Confessions of a christmas addict

I have a confession to make. I love Christmas and start the season as early as possible every year. My Christmas tree is up, the stockings are hung, the advent calendar is set up waiting patiently for the 1st of December to roll around, and I’ve very nearly finished my Christmas shopping.

The debate surrounding the early celebration of Christmas remains a topic of contention every year. While some eagerly adorn their homes with twinkling lights and festive decor as soon as November arrives, others frown upon the premature celebration. This creates a challenge for marketers of seasonal brands, who have the impossible task of catering to early adopters, whilst also not inducing stress and/or disgust to late starters.

The drivers behind early adopters

The inclination to immerse in the Christmas spirit early is underpinned by a rich array of emotional and psychological motivations. These include:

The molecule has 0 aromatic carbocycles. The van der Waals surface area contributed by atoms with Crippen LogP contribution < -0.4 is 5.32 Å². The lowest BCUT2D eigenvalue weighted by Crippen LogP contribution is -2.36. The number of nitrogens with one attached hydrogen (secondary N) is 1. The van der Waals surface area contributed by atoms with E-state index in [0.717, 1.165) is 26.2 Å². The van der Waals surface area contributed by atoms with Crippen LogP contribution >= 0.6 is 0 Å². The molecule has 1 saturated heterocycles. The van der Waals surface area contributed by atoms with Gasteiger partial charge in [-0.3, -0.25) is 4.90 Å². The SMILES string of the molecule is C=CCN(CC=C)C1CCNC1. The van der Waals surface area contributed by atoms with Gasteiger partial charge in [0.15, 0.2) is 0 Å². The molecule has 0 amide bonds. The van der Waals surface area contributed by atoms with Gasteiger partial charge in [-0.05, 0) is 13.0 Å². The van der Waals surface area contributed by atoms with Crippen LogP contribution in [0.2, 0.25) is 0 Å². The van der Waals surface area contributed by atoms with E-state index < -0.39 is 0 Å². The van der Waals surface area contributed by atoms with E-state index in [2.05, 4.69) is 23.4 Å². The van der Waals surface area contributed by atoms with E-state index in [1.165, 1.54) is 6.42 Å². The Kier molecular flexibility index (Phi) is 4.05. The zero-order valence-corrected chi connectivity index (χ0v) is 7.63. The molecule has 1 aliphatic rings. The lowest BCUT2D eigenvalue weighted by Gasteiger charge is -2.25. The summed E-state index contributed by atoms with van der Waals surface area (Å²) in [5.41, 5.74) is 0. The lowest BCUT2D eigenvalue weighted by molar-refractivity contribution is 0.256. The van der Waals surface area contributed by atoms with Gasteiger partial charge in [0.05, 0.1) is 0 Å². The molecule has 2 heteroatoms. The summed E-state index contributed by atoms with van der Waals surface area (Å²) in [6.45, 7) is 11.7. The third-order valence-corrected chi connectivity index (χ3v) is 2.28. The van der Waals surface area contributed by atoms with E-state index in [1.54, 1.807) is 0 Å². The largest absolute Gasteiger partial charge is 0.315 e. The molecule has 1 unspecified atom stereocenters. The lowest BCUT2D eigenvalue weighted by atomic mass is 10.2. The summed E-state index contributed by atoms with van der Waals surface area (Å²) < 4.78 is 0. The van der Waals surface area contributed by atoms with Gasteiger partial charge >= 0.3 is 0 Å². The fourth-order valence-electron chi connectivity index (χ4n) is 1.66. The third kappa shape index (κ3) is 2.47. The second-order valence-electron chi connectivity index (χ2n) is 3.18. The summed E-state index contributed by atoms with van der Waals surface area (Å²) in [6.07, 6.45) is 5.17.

• Nostalgia as a key driver: The allure of early Christmas celebrations often hinges on nostalgia, the sentimental longing for the past. Nostalgia serves as a powerful emotional anchor, invoking cherished memories from childhood or past celebrations. Revisiting these memories can evoke a deep sense of comfort, security, and emotional well-being. The rekindling of traditions provides a sense of continuity and connection to one’s personal history.
  • Sense of Belonging and Community: Regardless of one’s religious affiliation, Christmas as a communal celebration fosters a strong sense of belonging and togetherness. Engaging in festive activities early on can signal one’s affiliation with a larger community that shares the same values and traditions. It’s an opportunity to participate in a collective experience, reinforcing social bonds and a feeling of unity with family, friends, and society at large. In a world that often feels fragmented, these shared traditions can act as unifying threads, offering a sense of shared experience and belonging.